What is a Self-Probating Will?

7:17 pm Uncategorized

When a final will and testament is signed, there are typically two witnesses to the event. When these witnesses sign affidavits and these affidavits are attached to the will as appendices of the complete document, this is now a self-probating will.

So what’s the difference? A self-probating will has built into it legal documentation written and signed under oath. The affidavits from the witnesses are written testimony — usually written to state that the signature was executed by the decedent named in the will, that he was not forced into signing it, that he was of sound mind when doing so, and that all other legal procedures were followed and that no  laws were broken in the process of executing the will.

A self-probating will is a good idea that can help avoid costly and time consuming searches for witnesses or requesting affidavits from witnesses after the fact. The authenticity of a will is far less likely to be questioned if it is self-probating. Your California probate lawyer can discuss with you the other advantages of a self-probating will and whether or not it’s a good fit for your estate planning needs.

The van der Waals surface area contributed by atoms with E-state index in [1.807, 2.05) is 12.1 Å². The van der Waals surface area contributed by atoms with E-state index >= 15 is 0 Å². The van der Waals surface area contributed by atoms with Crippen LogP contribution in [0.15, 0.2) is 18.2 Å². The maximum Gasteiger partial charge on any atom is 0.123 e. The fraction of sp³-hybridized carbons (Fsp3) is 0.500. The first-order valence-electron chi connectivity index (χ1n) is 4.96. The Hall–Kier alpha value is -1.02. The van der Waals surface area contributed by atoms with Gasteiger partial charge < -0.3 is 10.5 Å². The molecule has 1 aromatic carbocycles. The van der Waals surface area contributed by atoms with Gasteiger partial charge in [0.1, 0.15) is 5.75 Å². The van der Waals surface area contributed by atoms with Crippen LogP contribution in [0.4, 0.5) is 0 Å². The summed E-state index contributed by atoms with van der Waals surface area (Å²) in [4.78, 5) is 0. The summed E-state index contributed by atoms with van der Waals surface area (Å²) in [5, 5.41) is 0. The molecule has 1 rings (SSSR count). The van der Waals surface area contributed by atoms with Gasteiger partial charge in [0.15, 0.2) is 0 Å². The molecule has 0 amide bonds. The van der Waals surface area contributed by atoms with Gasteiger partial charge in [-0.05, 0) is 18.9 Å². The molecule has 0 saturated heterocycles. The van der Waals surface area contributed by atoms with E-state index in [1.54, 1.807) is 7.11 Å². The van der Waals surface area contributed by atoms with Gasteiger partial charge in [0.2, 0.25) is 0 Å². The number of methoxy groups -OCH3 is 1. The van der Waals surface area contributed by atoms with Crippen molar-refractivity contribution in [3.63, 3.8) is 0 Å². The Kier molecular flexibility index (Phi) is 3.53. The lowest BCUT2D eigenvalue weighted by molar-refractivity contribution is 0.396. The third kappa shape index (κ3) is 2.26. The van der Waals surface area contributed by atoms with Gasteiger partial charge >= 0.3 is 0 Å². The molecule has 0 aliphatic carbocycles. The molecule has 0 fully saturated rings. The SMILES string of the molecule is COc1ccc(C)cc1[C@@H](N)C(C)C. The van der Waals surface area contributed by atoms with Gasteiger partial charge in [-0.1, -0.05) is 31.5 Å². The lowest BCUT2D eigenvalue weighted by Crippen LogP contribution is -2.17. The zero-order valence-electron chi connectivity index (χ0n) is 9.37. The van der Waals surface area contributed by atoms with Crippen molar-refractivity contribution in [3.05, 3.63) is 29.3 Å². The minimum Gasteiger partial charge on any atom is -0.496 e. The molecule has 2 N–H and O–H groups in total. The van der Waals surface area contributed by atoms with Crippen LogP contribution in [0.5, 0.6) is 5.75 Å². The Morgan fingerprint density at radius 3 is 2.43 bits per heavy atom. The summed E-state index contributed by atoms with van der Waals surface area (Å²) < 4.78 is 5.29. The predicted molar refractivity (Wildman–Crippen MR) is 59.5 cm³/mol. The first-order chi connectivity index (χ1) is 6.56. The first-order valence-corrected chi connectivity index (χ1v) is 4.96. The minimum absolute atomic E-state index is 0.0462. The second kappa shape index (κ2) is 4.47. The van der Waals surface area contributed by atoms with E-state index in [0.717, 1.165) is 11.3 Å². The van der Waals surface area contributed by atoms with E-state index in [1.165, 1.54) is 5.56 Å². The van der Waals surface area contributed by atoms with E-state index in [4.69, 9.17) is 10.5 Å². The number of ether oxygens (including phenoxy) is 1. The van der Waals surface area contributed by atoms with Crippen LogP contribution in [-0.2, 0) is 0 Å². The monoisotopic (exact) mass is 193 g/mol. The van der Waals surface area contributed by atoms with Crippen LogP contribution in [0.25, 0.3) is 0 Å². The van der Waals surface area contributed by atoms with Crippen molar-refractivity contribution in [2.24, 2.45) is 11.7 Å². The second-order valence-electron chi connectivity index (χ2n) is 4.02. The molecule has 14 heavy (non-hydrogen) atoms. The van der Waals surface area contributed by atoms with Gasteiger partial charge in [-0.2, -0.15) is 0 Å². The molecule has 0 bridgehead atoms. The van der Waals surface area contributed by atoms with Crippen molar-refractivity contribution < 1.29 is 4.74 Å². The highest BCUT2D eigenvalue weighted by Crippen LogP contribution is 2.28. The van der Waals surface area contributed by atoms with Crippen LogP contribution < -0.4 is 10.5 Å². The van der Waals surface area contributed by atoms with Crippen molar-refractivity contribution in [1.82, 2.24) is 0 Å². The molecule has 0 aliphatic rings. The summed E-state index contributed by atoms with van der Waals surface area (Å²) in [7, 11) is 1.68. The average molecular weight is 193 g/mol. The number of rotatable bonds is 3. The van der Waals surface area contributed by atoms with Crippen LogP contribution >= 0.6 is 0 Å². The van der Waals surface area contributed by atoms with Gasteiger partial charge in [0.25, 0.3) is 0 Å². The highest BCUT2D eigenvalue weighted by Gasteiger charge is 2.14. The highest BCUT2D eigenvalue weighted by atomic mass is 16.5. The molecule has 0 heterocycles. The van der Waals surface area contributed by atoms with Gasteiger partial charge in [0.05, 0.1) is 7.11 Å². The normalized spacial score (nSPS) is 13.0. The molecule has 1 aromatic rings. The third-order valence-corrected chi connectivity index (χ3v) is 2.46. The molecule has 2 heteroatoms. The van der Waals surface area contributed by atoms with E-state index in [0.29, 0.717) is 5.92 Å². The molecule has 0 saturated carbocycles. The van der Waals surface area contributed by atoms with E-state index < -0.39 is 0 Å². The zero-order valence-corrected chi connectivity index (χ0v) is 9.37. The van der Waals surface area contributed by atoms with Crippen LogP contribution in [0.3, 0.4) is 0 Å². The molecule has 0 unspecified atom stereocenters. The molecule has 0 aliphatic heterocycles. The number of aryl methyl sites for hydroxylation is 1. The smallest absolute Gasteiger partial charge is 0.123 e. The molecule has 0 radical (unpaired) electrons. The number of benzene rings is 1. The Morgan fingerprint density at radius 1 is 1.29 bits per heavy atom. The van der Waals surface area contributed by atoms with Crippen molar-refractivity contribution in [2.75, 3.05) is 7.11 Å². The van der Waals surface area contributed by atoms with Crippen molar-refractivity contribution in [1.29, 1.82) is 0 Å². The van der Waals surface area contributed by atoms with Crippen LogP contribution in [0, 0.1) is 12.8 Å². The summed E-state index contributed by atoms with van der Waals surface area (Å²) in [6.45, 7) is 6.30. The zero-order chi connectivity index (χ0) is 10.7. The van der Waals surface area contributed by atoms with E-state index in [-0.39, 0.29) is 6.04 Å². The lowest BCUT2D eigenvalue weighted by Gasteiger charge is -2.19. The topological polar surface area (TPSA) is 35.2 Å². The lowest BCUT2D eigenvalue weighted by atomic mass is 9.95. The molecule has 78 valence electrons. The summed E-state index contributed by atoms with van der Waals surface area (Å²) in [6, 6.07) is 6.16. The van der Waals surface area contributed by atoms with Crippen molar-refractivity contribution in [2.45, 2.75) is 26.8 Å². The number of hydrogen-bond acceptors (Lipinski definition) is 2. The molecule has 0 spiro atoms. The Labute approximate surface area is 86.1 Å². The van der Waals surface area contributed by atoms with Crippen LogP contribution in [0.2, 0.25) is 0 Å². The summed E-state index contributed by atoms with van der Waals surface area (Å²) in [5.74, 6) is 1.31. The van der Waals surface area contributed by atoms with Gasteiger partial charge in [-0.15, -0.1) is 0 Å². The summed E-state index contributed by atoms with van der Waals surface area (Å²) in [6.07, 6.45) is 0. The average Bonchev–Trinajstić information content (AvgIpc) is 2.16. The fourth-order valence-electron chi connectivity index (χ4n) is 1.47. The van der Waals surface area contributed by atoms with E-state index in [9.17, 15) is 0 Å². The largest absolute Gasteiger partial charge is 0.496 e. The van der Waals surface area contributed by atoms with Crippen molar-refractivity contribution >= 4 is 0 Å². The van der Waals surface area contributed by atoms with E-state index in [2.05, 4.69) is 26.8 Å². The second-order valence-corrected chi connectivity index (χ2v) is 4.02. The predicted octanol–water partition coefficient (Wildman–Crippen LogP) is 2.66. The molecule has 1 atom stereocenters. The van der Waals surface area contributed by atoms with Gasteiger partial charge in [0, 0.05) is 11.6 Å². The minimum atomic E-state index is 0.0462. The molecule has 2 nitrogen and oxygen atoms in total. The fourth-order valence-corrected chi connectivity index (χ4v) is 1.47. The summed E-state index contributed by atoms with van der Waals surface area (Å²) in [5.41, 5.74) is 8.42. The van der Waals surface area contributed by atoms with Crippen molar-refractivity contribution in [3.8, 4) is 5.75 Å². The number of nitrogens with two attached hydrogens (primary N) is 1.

Making a will that self-probates  keeps witnesses from having to come to probate court unless the will is challenged. But, even in the event of a contested will, having pre-written and signed affidavits can be extremely useful in expediting the process in most cases. You will want to address the pros and cons of a self-probating will with your California probate attorney before making any final decisions. Every circumstance is different when it comes to any kind of will, but to be sure, the guidance of an estate planning lawyer makes the signing of your will far less likely to be contested.

Contact us today and let our Newport Beach law firm help you with all your financial planning needs.

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